Regional Reviews: Connecticut and the Berkshires
Also see Fred's review of A Connecticut Christmas Carol
With equally adept direction by Thomas Kail and choreography by Andy Blankenbuehler, the play begins as Alexander Hamilton (a more than able Austin Scott) comes to New York City in 1776. He had been orphaned in the Caribbean. The musical kicks off with the resplendent opener "Alexander Hamilton," featuring a blend of rap with melody. Next, Hamilton breaks out with "My Shot." He is gathering with a variety of individuals and that includes Aaron Burr (Josh Tower). The men are swift-talking rebels.
Both Angelica Schuyler (Stephanie Umoh) and her sister Eliza (Hannah Cruz) have strong feelings for Hamilton, and it is Eliza who becomes his wife. Stories evolve as Alex Lacamoire's musical supervision and orchestrations yield many a rousing moment. One of those occurs during the energized "Satisfied." Hamilton works ever harder and, as the initial act concludes, Angelica, now married, has gone to London.
The second portion of the production begins with a nifty and swift-moving Thomas Jefferson (Bryson Bruce) performing "What'd I Miss." He has an animated conversation with Hamilton. Other highlight numbers include "The Room Where It Happens" and "One Last Time." Alexander Hamilton has an affair, which he realizes is ominous, and, no surprise, navigation of his life becomes increasingly more complicated. The plot touches further on the political as Hamilton and Jefferson grow contentious when conversing about France and Great Britain. George Washington (excellent performance by actor Paul Oakley Stovall) eventually decides he is no longer going to be President. Ultimately, Burr and Hamilton engage in their famous duel.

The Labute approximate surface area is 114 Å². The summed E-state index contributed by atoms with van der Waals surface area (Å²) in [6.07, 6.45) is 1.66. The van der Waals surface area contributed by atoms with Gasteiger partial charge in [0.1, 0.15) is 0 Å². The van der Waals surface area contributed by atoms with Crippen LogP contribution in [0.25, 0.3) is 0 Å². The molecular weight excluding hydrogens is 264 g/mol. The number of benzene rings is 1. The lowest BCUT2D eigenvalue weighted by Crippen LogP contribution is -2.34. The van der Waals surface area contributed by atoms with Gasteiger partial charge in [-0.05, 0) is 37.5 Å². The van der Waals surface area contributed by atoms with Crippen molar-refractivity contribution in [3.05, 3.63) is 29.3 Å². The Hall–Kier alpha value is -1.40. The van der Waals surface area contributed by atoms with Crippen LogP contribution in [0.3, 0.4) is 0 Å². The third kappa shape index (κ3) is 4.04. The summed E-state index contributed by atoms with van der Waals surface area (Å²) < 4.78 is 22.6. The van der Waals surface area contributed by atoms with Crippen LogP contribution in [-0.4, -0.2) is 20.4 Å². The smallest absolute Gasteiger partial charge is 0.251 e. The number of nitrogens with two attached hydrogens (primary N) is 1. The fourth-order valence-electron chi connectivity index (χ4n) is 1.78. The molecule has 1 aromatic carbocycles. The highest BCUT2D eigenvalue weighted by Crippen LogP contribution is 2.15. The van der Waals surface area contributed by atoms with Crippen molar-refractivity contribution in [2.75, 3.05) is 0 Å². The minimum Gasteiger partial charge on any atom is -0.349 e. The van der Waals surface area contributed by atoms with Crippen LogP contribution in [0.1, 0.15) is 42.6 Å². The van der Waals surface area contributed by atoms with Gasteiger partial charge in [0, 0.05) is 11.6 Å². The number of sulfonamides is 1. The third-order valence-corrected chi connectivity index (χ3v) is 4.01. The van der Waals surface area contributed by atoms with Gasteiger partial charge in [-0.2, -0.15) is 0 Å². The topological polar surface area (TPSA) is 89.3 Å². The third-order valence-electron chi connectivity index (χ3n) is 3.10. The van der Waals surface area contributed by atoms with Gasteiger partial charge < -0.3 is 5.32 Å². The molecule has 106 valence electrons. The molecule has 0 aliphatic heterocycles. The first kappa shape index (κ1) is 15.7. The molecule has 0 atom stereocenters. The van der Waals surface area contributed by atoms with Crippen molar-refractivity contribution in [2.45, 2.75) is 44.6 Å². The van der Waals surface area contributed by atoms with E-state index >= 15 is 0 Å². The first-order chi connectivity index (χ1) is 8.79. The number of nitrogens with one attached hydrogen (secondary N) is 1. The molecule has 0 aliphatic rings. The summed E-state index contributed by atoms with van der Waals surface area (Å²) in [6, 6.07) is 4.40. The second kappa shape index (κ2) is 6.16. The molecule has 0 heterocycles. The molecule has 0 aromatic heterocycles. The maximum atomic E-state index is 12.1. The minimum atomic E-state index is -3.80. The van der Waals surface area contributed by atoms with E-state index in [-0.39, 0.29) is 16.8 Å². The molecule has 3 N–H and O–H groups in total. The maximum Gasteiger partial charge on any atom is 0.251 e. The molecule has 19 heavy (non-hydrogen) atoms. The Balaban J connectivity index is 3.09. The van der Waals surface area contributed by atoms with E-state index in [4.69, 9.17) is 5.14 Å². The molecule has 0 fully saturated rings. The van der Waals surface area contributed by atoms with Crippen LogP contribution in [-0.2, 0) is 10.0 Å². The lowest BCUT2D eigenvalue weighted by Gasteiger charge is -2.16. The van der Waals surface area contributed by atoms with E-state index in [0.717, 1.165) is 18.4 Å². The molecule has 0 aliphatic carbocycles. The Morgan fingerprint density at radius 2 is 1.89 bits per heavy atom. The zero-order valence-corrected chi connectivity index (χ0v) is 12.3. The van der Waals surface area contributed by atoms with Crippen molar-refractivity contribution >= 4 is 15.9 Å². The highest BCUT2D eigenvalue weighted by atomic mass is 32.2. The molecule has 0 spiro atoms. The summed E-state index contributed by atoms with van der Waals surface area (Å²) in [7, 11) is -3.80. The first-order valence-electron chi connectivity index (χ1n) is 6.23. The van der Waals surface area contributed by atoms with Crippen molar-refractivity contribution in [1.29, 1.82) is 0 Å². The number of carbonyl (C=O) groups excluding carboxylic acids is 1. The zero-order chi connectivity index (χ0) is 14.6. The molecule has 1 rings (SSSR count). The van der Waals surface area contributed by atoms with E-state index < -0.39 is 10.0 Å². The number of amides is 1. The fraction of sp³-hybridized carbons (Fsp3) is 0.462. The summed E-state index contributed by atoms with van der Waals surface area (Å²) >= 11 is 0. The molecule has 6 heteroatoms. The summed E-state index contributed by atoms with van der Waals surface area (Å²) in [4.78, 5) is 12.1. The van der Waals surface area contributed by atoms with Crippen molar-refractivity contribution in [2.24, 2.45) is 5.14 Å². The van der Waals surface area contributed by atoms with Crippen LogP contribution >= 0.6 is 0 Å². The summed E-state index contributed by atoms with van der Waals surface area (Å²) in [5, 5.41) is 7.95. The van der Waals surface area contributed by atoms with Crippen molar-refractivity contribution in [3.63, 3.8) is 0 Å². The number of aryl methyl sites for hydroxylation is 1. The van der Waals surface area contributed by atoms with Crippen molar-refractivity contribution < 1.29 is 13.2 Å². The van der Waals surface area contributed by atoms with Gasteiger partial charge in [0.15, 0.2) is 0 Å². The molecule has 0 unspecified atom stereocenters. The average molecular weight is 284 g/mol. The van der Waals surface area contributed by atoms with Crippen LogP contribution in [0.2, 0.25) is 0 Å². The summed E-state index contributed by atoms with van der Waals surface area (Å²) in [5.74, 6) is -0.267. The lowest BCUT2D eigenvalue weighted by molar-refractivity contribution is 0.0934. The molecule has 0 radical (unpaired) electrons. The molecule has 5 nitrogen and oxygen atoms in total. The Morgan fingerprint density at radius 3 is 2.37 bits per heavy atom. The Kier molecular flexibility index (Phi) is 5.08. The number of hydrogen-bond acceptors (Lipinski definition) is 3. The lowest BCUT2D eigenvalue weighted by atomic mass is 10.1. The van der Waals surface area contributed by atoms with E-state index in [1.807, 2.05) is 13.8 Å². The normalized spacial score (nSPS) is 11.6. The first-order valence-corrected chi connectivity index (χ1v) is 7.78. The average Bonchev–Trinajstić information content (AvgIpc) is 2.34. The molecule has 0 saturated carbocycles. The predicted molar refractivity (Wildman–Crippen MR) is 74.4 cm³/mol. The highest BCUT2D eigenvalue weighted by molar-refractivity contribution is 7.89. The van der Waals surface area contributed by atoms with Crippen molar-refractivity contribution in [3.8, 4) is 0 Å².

Having seen the Broadway production from quite near the stage, I now realize that it was impossible to appreciate the full depth of that show from that vantage point. From a reasonable distance within the Bushnell, the epic scope of Hamilton becomes paramount. True enough, individual facial expressions are more difficult to discern. On the other hand, Blankenbuehler's sublime dance and movement feels more panoramic. David Korins' set design (with a wooden backdrop and bricks unveiled) is perfect.
The actors in this touring production work extremely well with one another. They are uniformly well disciplined and talented. As the leading man, Austin Scott demonstrates vocal range and his pitch is splendid. He never wows the audience (as did Miranda), but Scott is strong and solid throughout. Josh Tower, as Burr, lends affect and his own interpretation to the role, all to the good. This actor's demeanor is his strength. Hannah Cruz's Eliza is compassionate and stirring; her performance is a major plus. She and actress Stephanie Umoh, who plays Angelica, combine for neat harmonies on more than one occasion.
Finally, for those searching for comic relief, that is provided by Peter Matthew Smith, whose King George is a welcome hoot and a half. He makes his mark early with "You'll Be Back," and returns again and again.
Hamilton, on tour, is an epic experience. It is sensitive while at times soulful, too. Miranda writes with emotion and vivacity. A performer, lyricist and composer, his versatility is inspirational. Hamilton remains very much Miranda's show and it is one of passion and perception.
Hamilton, through December 30, 2018, at The Bushnell, 166 Capitol Ave., Hartford CT. For tickets, call 860-987-5900 or visit bushnell.org. For more information on the tour, visit hamiltonmusical.com/us-tour/.